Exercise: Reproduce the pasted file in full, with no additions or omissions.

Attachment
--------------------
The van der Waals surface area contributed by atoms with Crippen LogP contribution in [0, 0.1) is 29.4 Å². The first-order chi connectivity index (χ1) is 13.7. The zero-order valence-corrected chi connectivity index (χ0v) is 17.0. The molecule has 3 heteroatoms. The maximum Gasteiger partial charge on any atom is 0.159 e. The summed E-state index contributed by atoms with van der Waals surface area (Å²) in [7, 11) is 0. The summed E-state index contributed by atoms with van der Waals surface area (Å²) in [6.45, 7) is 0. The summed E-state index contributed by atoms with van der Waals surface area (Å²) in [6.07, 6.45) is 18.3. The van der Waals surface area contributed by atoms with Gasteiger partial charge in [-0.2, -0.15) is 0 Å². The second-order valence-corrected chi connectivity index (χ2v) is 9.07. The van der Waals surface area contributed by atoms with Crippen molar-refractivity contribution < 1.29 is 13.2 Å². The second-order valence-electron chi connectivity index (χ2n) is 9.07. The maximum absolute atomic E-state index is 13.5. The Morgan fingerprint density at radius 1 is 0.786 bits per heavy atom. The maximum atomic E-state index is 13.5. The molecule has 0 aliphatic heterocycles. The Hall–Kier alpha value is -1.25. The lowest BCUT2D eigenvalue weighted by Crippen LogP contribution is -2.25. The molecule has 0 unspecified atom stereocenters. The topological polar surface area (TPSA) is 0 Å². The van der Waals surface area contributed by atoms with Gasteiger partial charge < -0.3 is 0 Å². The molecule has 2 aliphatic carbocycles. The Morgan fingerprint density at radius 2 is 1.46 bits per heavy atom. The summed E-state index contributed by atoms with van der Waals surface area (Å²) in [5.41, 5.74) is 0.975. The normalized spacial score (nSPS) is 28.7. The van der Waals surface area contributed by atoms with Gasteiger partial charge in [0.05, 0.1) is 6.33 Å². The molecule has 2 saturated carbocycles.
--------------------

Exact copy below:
The van der Waals surface area contributed by atoms with Crippen LogP contribution in [0, 0.1) is 29.4 Å². The first-order chi connectivity index (χ1) is 13.7. The zero-order valence-corrected chi connectivity index (χ0v) is 17.0. The molecule has 3 heteroatoms. The maximum Gasteiger partial charge on any atom is 0.159 e. The summed E-state index contributed by atoms with van der Waals surface area (Å²) in [7, 11) is 0. The summed E-state index contributed by atoms with van der Waals surface area (Å²) in [6.45, 7) is 0. The summed E-state index contributed by atoms with van der Waals surface area (Å²) in [6.07, 6.45) is 18.3. The van der Waals surface area contributed by atoms with Gasteiger partial charge in [-0.2, -0.15) is 0 Å². The second-order valence-corrected chi connectivity index (χ2v) is 9.07. The van der Waals surface area contributed by atoms with Crippen molar-refractivity contribution < 1.29 is 13.2 Å². The second-order valence-electron chi connectivity index (χ2n) is 9.07. The maximum absolute atomic E-state index is 13.5. The Morgan fingerprint density at radius 1 is 0.786 bits per heavy atom. The maximum atomic E-state index is 13.5. The molecule has 0 aliphatic heterocycles. The Hall–Kier alpha value is -1.25. The lowest BCUT2D eigenvalue weighted by Crippen LogP contribution is -2.25. The molecule has 0 unspecified atom stereocenters. The topological polar surface area (TPSA) is 0 Å². The van der Waals surface area contributed by atoms with Gasteiger partial charge < -0.3 is 0 Å². The molecule has 2 aliphatic carbocycles. The Morgan fingerprint density at radius 2 is 1.46 bits per heavy atom. The summed E-state index contributed by atoms with van der Waals surface area (Å²) in [5.41, 5.74) is 0.975. The normalized spacial score (nSPS) is 28.7. The van der Waals surface area contributed by atoms with Gasteiger partial charge in [0.05, 0.1) is 6.33 Å². The molecule has 2 saturated carbocycles.